Event #58: $10,000 Main Event
Dia 10 Iniciado
Event #58: $10,000 Main Event
Dia 10 Iniciado
The first day of the 2011 World Series of Poker Main Event final table saw 178 hands played and six players eliminated. PokerNews took the time to crunch some numbers over the hands we recorded here in the live reporting blog to reveal how many hands each play saw and how they acted preflop during those hands.
|Player||Hands Played||VPIP||PFR %||PF 3B %||PF 4B %|
Pius Heinz was far and away the most active player at the table, although it took him the longest to win a pot at the start of play. Once Heinz found himself harnessing the chip lead, it was raise, raise, raise. Although Ben Lamb was the player who performed the most three-bets against his opponents, Heinz was the only play to four-bet on the day -- doing so twice over the course of the 65 hands he choose to voluntarily play.
Eoghan O'Dea kept himself very active during the time he was at the final table, playing nearly 25% of the hands he saw and coming in with a raise or three-bet over 80% of the time. Bob Bounahra was also very active before bowing out in seventh place. Anton Makiievskyi went out in eighth place and only played five hands out of the 59 he saw. On every one of those hands, Makiievskyi came in raising, usually with a preflop shove.
Also of note is that the ever-active Heinz attacked Lamb's big blind plenty of times. He rarely limped in from the small blind and often raised despite having to act out of position against Lamb post-flop. Lamb didn't play back at Heinz too much, but that should create an interesting dynamic for today when the two will be in many more blind-versus-blind situations.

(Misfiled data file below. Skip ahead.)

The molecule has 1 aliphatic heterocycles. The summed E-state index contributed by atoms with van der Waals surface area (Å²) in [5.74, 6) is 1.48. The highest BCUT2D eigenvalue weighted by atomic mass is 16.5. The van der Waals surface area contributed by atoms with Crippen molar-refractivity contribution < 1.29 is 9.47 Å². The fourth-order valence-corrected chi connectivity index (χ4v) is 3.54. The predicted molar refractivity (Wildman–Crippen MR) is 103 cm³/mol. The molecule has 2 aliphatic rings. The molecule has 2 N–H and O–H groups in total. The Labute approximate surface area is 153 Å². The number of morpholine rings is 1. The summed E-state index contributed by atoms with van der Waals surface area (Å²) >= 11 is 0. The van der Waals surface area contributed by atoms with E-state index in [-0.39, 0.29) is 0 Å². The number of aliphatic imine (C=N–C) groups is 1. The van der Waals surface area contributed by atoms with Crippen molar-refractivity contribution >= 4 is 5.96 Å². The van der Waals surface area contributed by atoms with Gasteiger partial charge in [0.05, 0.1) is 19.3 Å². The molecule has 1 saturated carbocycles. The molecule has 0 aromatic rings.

Phil Collins played nearly a fifth of the hands he saw, but had a very low preflop raising percentage. Why? Well, the majority of the time when Collins entered a pot, he came in with a limp, rather than a raise. He did try the limp-three-bet play against Heinz once, but that only results in one of Heinz's two four-bets.
These numbers should provide a nice look at how the dynamic of the final table played out. It was clearly Heinz who was the most active, as he was constantly putting his big stack to use. It's going to be interesting to see if he keeps his foot on the accelerator today and how his opponents, Lamb and Martin Staszko, react. We know Lamb is capable of three-betting a lot, but Staszko did three-bet his opponents nine times over the first 178 hands and seemed to be very correctly selective in picking the right spots to do so.
Martin Staszko began the final table on Sunday with the chip lead, coming in at 40.175 million in chips. That's only an increase of 6.29% from the stack he came in with, but Staszko has done well to lock himself up $4,021,138 and has a chance for a lot more.